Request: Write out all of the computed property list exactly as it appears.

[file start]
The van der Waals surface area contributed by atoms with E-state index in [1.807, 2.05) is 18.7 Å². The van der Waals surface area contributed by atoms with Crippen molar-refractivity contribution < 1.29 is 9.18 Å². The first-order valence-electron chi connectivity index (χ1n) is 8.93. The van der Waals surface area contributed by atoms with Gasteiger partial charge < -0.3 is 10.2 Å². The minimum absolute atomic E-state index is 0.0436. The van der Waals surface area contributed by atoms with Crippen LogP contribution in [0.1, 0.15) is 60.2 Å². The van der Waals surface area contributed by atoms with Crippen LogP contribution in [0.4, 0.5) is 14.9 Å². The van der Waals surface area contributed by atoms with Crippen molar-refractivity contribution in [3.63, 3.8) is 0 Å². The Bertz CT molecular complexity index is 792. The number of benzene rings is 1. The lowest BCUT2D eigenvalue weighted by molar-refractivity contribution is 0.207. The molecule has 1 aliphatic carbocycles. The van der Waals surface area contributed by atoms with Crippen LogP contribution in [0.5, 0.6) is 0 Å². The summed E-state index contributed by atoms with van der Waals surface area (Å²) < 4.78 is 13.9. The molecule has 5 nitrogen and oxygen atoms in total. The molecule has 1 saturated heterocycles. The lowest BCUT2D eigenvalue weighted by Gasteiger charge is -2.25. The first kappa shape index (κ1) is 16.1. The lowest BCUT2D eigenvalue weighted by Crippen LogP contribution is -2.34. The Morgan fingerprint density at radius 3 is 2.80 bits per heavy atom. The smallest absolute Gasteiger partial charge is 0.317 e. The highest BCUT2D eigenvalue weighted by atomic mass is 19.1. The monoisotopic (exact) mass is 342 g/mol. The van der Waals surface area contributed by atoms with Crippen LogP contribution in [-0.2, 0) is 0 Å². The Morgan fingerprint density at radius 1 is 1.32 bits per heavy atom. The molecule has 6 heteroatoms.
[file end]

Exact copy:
The van der Waals surface area contributed by atoms with E-state index in [1.807, 2.05) is 18.7 Å². The van der Waals surface area contributed by atoms with Crippen molar-refractivity contribution < 1.29 is 9.18 Å². The first-order valence-electron chi connectivity index (χ1n) is 8.93. The van der Waals surface area contributed by atoms with Gasteiger partial charge < -0.3 is 10.2 Å². The minimum absolute atomic E-state index is 0.0436. The van der Waals surface area contributed by atoms with Crippen LogP contribution in [0.1, 0.15) is 60.2 Å². The van der Waals surface area contributed by atoms with Crippen LogP contribution in [0.4, 0.5) is 14.9 Å². The van der Waals surface area contributed by atoms with Crippen molar-refractivity contribution in [3.63, 3.8) is 0 Å². The Bertz CT molecular complexity index is 792. The number of benzene rings is 1. The lowest BCUT2D eigenvalue weighted by molar-refractivity contribution is 0.207. The molecule has 1 aliphatic carbocycles. The van der Waals surface area contributed by atoms with Crippen LogP contribution in [0.5, 0.6) is 0 Å². The summed E-state index contributed by atoms with van der Waals surface area (Å²) < 4.78 is 13.9. The molecule has 5 nitrogen and oxygen atoms in total. The molecule has 1 saturated heterocycles. The lowest BCUT2D eigenvalue weighted by Gasteiger charge is -2.25. The first kappa shape index (κ1) is 16.1. The lowest BCUT2D eigenvalue weighted by Crippen LogP contribution is -2.34. The Morgan fingerprint density at radius 3 is 2.80 bits per heavy atom. The smallest absolute Gasteiger partial charge is 0.317 e. The highest BCUT2D eigenvalue weighted by atomic mass is 19.1. The monoisotopic (exact) mass is 342 g/mol. The van der Waals surface area contributed by atoms with Crippen LogP contribution in [-0.2, 0) is 0 Å². The Morgan fingerprint density at radius 1 is 1.32 bits per heavy atom. The molecule has 6 heteroatoms.